The Cuckoo Waltz
"'I love repartee!' My favorite Gavin line delivered so drolly. Series 1and 2 were television magic without a doubt, Series 3 somewhat less so as to a certain degree the scripts and acting had become more formulaic and I felt Gavin was being drawn more caddish less vulnerable. However, I did love the scene where Mrs. W. believing he and Fliss were having an illicit relationship and Chris was neglecting her, slaps Chris upside the head. That was hysterical and I think almost broke the 4th wall for all the actors but consummate professionals they were, they did not break characters. Gavin also invented the selfie at Belle Vue with his swanky movie camera. I was delighted with his and Carol's song at their house-cooling party. Lewis was unique and wonderful in every way possible for an actor and a man to be and I wish I had known him." - Reviewer unknown
"As a series, I don't actually think Cuckoo Waltz is heartachingly funny, I confess. Neither Diane Keen nor David Roper are natural comedy actors and this is partly why Lewis steals every scene he's in. That's not the only reason, of course: he has brilliant timing, which is absolutely vital in comedy. His only real competition in CW is Clare Kelly as Connie Wagstaffe: she's superb in this and on a par with the late Maggie Jones, who played Blanche Hunt in Corrie so brilliantly.
"Lew manages to infuse the outwardly brash, confident Gavin with some vulnerability. And, of course, at the start, he plays on that, with a fair degree of success!
"My favourite episode has to be where Gavin is leaving the Hawthornes' (yeah, right) and throws a party to mark the occasion. (Almost) all I can look at is the cloud of cigar smoke over the table. Did we really think that was an okay thing to do back then, smoke between courses? (Yes, we did, I can confirm).
"Is there anything I would fast forward? Yes. The bits with Diane Keen and David Roper. Okay, I accept I have to watch those. I just wish I'd remembered the Cinderella Rockafella scene from the original broadcast and had the foresight to zip past it.
"OMG. There are no words." - Reviewed by DollyMixtures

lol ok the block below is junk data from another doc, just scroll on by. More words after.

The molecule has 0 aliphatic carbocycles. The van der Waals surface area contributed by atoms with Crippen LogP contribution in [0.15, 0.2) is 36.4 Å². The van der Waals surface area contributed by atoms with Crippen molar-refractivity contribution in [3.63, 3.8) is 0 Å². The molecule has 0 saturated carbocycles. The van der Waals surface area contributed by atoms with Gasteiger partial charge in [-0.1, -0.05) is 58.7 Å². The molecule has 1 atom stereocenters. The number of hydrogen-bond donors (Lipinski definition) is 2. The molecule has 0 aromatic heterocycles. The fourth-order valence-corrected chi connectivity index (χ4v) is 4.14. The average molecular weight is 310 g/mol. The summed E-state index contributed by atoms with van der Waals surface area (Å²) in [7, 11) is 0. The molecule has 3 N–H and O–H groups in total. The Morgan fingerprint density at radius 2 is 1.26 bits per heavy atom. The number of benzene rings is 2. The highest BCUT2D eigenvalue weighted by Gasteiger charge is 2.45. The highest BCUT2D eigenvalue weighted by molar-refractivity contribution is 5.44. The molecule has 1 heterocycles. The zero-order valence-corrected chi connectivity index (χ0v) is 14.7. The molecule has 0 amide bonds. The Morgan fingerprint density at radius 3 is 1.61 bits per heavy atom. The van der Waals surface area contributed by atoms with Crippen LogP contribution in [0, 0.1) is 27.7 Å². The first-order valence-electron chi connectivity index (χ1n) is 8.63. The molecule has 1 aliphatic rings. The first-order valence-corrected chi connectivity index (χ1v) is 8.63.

"If you love Lewis Collins as W.A.P. Bodie… you won't recognise him as Gavin Rumsey! But, to put it another way, after I'd seen Lew's character in The Cuckoo Waltz, it added a whole new dimension to my view of Bodie. I had to see the boyish charm, the silly soft nature, that defines Gavin to start to glimpse it in Bodie too.
"Gavin shares some classic Bodie characteristics, but taken to extremes (this is a sitcom, after all). Like Bodie, Gavin is vain and a walking clothes horse – but Gavin is a fashion victim who wants to believe he looks like Robert Redford (I'd take Lewis Collins over Robert Redford any day, if you're asking). Like Bodie, Gavin is a serial womaniser – but Gavin has a new temp to date every week, whereas some of Bodie's girlfriends might last just a bit longer (until they get stood up or blown up once too often). Like Bodie, Gavin loves fast cars. His Lotus Europa is his most prized possession, and in series 2 it gets worse. Both characters know how to have a good time with friends, and believe that money is there to be spent on the people and the things you enjoy. Both are egotists who do not subscribe to any greater principle than looking out for themselves, except when it comes to friends. Gavin is exceptionally self-centred (the other side of the coin from 'childlike'), but he is always generous and loyal to Chris. Bodie pays lip service to believing only in himself, and he just follows Cowley's orders without questioning them, but if Ray Doyle is hurt or in danger, nothing else matters. Beneath it all, both characters are insecure and emotionally vulnerable. So really Gavin, who couldn't knock the skin off a blancmange, is just a softer, more privileged, version of Bodie - Bodie without the physical training.